Dr. AIX's POSTS — 17 December 2014


The study that I mentioned previously happened today. I packed up a bunch of donated equipment and headed to the other side of the San Diego Freeway to help set up and view a session or two of the study. The basic idea is to survey typical listeners of all ages, backgrounds, and musical interests about their knowledge of high-resolution audio. After a few basic questions about their own listening habits and musical preferences, they had the chance to audition portions of three tracks of mine in both MP3 (256 kbps) and the original 96 kHz/24-bit PCM formats.

The hardware was graciously provided by Sony and Teac and consisted of a UD-501 DAC connected via XLR balanced cables to an AX-501 integrated amplifier and then to a couple of $239 Sony SS-CS3 tower speakers. The system was billed as a setup that an average consumer could afford. Lest you doubt that this gear could actually reach the JAS definition of Hi-Res Audio, the super tweeters on the speakers spec to around 40-50 kHz.

The Teac gear is also capable equipment. The AX-501 says its frequency response is down 5 dB at 60 kHz and has a S/N ratio of 100 dB. The UD-501 DAC has all of the PCM and a couple of DSD rates including 44.1 kHz, 48 kHz, 88.2 kHz, 96 kHz, 176.4 kHz, 192 kHz, 352.8 kHz, 384 kHz and DSD at 2.8/5.6 MHz. It also supports word lengths of 16/24/32-bits. The signal to noise ratio is 115 dB and frequency range extends from 5 Hz – 80 kHz (-3dB). Teac should start using the Hi-Res Audio logo…this gear seems to meet the specs.

During a planning phone call it was decided that the researcher would play a track at reduced resolution or high-resolution…followed by the other file (switching the resolution, obviously). I don’t believe this is the best way to “hear” the differences between samples so I rigged up my Pro Tools rig with both stereo audio files playing simultaneously with the ability to seamlessly switch between them on the fly. Playing the files one at a time requires great sonic memory and doesn’t allow for instant comparison of the same section of the tunes. I was ready but for resource reasons…they choose to play my 96 kHz/24-bit PCM WAV files on a PC using the Teac software playback software through a standard USB cable (borrowed from a printer in the facility).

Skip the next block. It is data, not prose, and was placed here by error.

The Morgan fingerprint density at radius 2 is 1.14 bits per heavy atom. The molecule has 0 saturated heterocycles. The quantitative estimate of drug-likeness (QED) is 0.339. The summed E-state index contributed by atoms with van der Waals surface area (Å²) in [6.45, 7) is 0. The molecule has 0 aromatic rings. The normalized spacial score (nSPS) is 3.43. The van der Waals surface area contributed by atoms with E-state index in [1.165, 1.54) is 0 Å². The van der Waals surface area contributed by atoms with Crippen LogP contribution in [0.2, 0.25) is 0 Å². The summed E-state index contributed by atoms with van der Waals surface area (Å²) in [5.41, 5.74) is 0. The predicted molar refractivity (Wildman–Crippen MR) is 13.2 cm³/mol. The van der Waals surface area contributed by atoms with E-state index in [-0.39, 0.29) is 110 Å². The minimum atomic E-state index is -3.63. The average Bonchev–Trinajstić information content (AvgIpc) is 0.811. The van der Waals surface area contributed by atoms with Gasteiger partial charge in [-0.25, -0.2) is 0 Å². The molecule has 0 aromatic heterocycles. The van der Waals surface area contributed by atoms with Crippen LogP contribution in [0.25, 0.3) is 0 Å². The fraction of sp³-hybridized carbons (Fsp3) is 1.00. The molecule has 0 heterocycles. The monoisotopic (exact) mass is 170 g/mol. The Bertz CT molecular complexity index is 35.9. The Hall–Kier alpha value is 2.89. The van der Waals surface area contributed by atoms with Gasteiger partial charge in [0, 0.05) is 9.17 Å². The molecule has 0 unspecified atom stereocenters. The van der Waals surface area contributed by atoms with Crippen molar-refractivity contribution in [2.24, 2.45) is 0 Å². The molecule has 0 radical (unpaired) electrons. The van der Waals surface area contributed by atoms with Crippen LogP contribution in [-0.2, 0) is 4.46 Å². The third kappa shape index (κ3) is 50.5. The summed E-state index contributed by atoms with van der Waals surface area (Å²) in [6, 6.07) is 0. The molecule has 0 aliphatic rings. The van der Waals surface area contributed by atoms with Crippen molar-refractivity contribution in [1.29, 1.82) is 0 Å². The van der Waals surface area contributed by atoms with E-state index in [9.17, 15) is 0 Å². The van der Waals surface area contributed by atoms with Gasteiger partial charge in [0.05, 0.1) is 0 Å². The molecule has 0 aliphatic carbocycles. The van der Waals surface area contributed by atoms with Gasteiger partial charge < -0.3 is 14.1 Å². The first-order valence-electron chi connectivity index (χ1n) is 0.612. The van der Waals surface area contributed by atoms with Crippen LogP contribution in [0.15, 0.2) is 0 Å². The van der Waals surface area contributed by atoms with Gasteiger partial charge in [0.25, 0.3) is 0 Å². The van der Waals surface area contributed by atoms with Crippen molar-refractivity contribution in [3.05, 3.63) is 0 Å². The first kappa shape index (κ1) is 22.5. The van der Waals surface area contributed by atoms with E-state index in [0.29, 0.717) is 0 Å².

The organizers also strongly suggested that the participants be able to listen to the files through headphones, which presented other problems. The guy from Sony brought a Samson C-que 8 multiple headphone box. I plugged it in and took a listen through a set of Sony’s new Hi-Res MDR-10R headphones (they do carry the logo!). The phones specs read 5-40 kHz. I played the “Mosaic” by Laurence Juber, which won the CEA “Demmy Award” back in 2002 for the “Best High Resolution Audio” track. Both the gentleman from Teac and I agreed that the Samson box was incapable of delivering high-resolution audio or even marginal quality audio. In fact, the sound was horrendous.

Luckily, I cam prepared with a Rane headphones splitter…nothing of ultimate audiophile quality, but it was clean and available.

The AIX Records sound files were randomly identified as Selection_1_A or Selection_1_B. Both the MP3 version and the High-Resolution version were played back at 96 kHz/24-bits. I converted the MP3 using Sonic Studios’ Process converter back to 96/24 so that I could use them in the same PT session AND so that the display on the front of the DAC would read 96/24 PCM in both cases.

As a trial run, one of the staff people from the facility came in to the space and listened intently to the “Mosaic” track. His eyes widened as he listened…I could tell he was thoroughly entranced. As he left the room, he came over to me and said, “I can actually hear the fingers of the percussionist tapping on the congas. The details of the sound are amazing.”

I didn’t have the heart to tell him he had been listening to the MP3 file.


I’m still looking to raise the $3700 needed to fund a booth at the 2015 International CES. I’ve received some very generous contributions but still need to raise additional funds (I’ve received about $2500 so far). Please consider contributing any amount. I write these posts everyday in the hopes that readers will benefit from my network, knowledge and experience. I hope you consider them worth a few dollars. You can get additional information at my post of December 2, 2014. Thanks.

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About Author